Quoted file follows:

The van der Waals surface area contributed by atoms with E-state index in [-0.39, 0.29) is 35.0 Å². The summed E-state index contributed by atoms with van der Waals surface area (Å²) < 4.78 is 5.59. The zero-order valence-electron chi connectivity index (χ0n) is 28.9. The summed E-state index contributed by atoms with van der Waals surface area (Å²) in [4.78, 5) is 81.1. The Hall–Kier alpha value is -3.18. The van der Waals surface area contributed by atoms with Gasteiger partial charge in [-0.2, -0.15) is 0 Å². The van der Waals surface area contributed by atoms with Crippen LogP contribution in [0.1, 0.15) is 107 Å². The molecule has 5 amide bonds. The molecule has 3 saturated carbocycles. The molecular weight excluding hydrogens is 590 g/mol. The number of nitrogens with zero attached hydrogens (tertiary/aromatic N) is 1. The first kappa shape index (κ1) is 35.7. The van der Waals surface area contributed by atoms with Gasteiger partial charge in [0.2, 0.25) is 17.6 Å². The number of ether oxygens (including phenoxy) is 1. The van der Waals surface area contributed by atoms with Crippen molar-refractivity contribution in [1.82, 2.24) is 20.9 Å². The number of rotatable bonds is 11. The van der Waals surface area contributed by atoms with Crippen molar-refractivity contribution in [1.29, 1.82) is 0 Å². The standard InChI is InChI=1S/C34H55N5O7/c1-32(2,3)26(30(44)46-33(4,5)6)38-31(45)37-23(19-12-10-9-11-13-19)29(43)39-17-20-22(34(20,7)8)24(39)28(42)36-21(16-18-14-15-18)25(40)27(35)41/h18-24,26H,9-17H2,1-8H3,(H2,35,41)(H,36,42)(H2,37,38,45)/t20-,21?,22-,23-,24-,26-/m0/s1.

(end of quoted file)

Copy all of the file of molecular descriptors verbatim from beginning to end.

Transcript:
The van der Waals surface area contributed by atoms with E-state index in [-0.39, 0.29) is 35.0 Å². The summed E-state index contributed by atoms with van der Waals surface area (Å²) < 4.78 is 5.59. The zero-order valence-electron chi connectivity index (χ0n) is 28.9. The summed E-state index contributed by atoms with van der Waals surface area (Å²) in [4.78, 5) is 81.1. The Hall–Kier alpha value is -3.18. The van der Waals surface area contributed by atoms with Gasteiger partial charge in [-0.2, -0.15) is 0 Å². The van der Waals surface area contributed by atoms with Crippen LogP contribution in [0.1, 0.15) is 107 Å². The molecule has 5 amide bonds. The molecule has 3 saturated carbocycles. The molecular weight excluding hydrogens is 590 g/mol. The number of nitrogens with zero attached hydrogens (tertiary/aromatic N) is 1. The first kappa shape index (κ1) is 35.7. The van der Waals surface area contributed by atoms with Gasteiger partial charge in [0.2, 0.25) is 17.6 Å². The number of ether oxygens (including phenoxy) is 1. The van der Waals surface area contributed by atoms with Crippen molar-refractivity contribution in [1.82, 2.24) is 20.9 Å². The number of rotatable bonds is 11. The van der Waals surface area contributed by atoms with Crippen molar-refractivity contribution in [1.29, 1.82) is 0 Å². The standard InChI is InChI=1S/C34H55N5O7/c1-32(2,3)26(30(44)46-33(4,5)6)38-31(45)37-23(19-12-10-9-11-13-19)29(43)39-17-20-22(34(20,7)8)24(39)28(42)36-21(16-18-14-15-18)25(40)27(35)41/h18-24,26H,9-17H2,1-8H3,(H2,35,41)(H,36,42)(H2,37,38,45)/t20-,21?,22-,23-,24-,26-/m0/s1.